Israel’s Justice Ministry Asks Family of Palestinian Boy Burned Alive for View on Reducing Killers’ Sentences

‘Not a chance in the world,’ says Mohammed Abu Khdeir’s father, adding that he lost sleep after request. ‘What did they think, that we’d say yes?’

The Justice Ministry’s pardons department has recently approached the family of Mohammed Abu Khdeir, a teenage boy who was abducted and burned alive by three Jews in 2014, to get their stance on requests to reduce the sentences of the three, including the two who have been sentenced to life in prison.

“I thought they were crazy, it’s completely insane,” says Hussein Abu Khdeir, father of the slain Mohammed. “I didn’t sleep the night of the phone call and the following nights. Is anyone even thinking about releasing these murderers? What did they think, that we’d say yes? Lunatics. If they receive a pardon or any reduction, I won’t sit quietly. I can’t. How can this be? Has this world gone crazy, to give them a pardon? My fear is that in this extreme government, anything is possible.”

Mohammed Abu Khdeir in apicture released July, 2014.Credit: Reuters

The appeal to the Abu Khdeir family, made both to the father and mother of the victim, was done after all three murderers, Yosef Ben David and the two minors, have in recent weeks filed motions to have their sentences reduced. The three, Ben David and two relatives, then 17 and 16 years old, were convicted of having abducted and murdered Mohammed Abu Khdeir in July 2014, having taken him by force from Beit Hanina, and later burning him to death in the Jerusalem Forest after dousing him with fuel they’d bought before the murder.

The three were convicted at the district and Supreme courts, with Ben David receiving a life sentence plus an additional 20 years, the 17-year-old life in prison plus three years, and the 16-year-old receiving 21 years in prison, although one of the judges believed he too should have been sentenced to life in prison.

In rejecting the appeal of the three, the Supreme Court’s ruling reads, in part: “What is the fountain from which the three drank the deluge of hate and racism that blinded them, to the point where they failed to see that they were suffocating, caving in the skull and burning a human being born in God’s image? What did they learn, recite and internalize at some station along the years of their schooling and boyhood, which led them to the unbearable ease of taking a young Arab’s life? The appellants’ acts have become ‘the Abu Khdeir Affair,’ long since exceeding the boundaries of a regular criminal case. It requires deep accounting on the part of Israeli society […] to eradicate such evil from within it.”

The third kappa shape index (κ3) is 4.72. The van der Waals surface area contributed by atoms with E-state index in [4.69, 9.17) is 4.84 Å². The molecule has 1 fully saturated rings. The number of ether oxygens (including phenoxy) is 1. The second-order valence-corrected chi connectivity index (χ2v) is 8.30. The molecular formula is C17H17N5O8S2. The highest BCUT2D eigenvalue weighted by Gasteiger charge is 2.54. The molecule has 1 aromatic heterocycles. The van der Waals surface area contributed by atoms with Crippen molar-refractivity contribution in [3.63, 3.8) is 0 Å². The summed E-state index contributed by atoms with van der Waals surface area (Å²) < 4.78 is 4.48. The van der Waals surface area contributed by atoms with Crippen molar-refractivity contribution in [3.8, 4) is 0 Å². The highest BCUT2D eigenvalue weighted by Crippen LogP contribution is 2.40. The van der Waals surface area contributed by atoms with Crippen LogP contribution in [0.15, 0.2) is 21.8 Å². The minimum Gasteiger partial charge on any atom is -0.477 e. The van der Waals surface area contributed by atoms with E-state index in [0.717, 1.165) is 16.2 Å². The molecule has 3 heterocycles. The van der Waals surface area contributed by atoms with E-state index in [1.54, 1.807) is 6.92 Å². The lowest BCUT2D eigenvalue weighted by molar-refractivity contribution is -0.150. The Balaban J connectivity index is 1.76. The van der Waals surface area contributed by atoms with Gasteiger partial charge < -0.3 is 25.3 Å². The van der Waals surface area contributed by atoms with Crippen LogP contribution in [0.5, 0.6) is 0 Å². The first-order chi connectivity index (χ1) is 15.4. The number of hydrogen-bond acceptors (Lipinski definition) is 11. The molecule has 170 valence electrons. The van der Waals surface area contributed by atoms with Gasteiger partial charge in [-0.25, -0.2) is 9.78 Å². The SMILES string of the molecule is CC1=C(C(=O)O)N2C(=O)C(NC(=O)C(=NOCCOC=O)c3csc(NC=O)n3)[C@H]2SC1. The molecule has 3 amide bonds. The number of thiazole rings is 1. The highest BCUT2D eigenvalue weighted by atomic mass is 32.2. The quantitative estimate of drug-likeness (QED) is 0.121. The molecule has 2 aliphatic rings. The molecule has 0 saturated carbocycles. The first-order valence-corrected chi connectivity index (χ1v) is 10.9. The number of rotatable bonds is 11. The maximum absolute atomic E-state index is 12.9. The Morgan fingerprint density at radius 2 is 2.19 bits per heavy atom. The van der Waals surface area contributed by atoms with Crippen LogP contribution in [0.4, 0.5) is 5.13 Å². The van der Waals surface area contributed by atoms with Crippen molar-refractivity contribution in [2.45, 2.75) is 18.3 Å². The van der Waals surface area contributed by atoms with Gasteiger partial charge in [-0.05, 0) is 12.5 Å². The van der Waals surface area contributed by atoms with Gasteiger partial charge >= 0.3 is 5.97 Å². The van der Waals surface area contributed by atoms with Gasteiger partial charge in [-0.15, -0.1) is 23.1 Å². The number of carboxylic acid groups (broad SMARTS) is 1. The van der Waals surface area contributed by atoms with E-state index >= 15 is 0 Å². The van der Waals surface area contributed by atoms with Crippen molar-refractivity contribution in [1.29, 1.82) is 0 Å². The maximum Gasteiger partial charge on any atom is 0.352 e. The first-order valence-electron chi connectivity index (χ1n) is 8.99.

Haaretz has learned that in recent months the three have submitted motions to have their sentences reduced, this following the elapse of nine years since the beginning of their incarceration. Ben David and the older minor submitted their request to the special parole board which is supposed to discuss it, while the minor sentenced to 21 years in prison appealed directly to the president for clemency in reduction of his sentence.

According to procedures and to the Crime Victims Law, the minor’s request was passed on to receive the position of the Justice Ministry and the minister, who are supposed to contact the victim’s family to hear their position. At the same time, due to the request by the two prisoners for life, the Abu Khdeir family was asked its position in their case as well. “I told them right away that there isn’t a chance in the world, I’m still shaking,” said the father, Hussein.

Concurrently, the pardons department contacted the Prisons Service regarding the minor sentenced to 21 years in prison and his rehabilitation process. Should the special parole board recommend reducing the prison terms of the murderers, the matter will be passed on to President Isaac Herzog, who is ultimately supposed to decide about reducing the sentences.

The special parole board hearing the cases of prisoners for life consists of a district court judge, a retired magistrate’s court judge, a representative with years of experience in criminology or education on behalf of the justice minister, and the head of the pardons department at the Justice Ministry.

As to the younger minor’s pardon request, the decision is ultimately Herzog’s, following receipt of the position of the Justice Ministry and minister, and that of the President’s Residence’s own pardons department.